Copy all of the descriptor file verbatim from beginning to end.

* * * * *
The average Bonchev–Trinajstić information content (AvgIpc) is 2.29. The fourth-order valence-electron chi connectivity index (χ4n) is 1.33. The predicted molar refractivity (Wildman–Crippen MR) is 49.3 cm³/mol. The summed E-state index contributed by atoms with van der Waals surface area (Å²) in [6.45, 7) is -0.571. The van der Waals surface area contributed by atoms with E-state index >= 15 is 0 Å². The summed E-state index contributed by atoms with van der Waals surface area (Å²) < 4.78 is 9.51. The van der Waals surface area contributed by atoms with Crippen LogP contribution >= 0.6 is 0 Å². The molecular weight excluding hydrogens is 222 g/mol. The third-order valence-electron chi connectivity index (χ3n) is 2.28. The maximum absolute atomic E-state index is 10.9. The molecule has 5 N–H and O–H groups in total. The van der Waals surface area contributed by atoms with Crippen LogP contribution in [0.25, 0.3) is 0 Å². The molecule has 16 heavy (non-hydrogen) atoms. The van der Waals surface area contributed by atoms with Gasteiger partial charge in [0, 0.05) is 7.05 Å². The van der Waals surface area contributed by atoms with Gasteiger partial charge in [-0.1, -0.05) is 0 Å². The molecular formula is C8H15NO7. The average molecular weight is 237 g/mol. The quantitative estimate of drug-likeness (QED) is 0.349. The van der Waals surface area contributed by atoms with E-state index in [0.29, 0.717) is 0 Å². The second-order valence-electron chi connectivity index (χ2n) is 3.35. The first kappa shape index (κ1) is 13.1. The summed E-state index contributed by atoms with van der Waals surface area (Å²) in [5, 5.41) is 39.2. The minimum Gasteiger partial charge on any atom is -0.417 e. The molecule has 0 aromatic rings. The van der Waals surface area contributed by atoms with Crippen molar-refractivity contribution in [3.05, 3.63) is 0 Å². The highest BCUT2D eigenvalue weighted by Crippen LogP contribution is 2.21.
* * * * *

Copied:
The average Bonchev–Trinajstić information content (AvgIpc) is 2.29. The fourth-order valence-electron chi connectivity index (χ4n) is 1.33. The predicted molar refractivity (Wildman–Crippen MR) is 49.3 cm³/mol. The summed E-state index contributed by atoms with van der Waals surface area (Å²) in [6.45, 7) is -0.571. The van der Waals surface area contributed by atoms with E-state index >= 15 is 0 Å². The summed E-state index contributed by atoms with van der Waals surface area (Å²) < 4.78 is 9.51. The van der Waals surface area contributed by atoms with Crippen LogP contribution >= 0.6 is 0 Å². The molecular weight excluding hydrogens is 222 g/mol. The third-order valence-electron chi connectivity index (χ3n) is 2.28. The maximum absolute atomic E-state index is 10.9. The molecule has 5 N–H and O–H groups in total. The van der Waals surface area contributed by atoms with Crippen LogP contribution in [0.25, 0.3) is 0 Å². The molecule has 16 heavy (non-hydrogen) atoms. The van der Waals surface area contributed by atoms with Gasteiger partial charge in [0, 0.05) is 7.05 Å². The van der Waals surface area contributed by atoms with Gasteiger partial charge in [-0.1, -0.05) is 0 Å². The molecular formula is C8H15NO7. The average molecular weight is 237 g/mol. The quantitative estimate of drug-likeness (QED) is 0.349. The van der Waals surface area contributed by atoms with E-state index in [0.29, 0.717) is 0 Å². The second-order valence-electron chi connectivity index (χ2n) is 3.35. The first kappa shape index (κ1) is 13.1. The summed E-state index contributed by atoms with van der Waals surface area (Å²) in [5, 5.41) is 39.2. The minimum Gasteiger partial charge on any atom is -0.417 e. The molecule has 0 aromatic rings. The van der Waals surface area contributed by atoms with Crippen molar-refractivity contribution in [3.05, 3.63) is 0 Å². The highest BCUT2D eigenvalue weighted by Crippen LogP contribution is 2.21.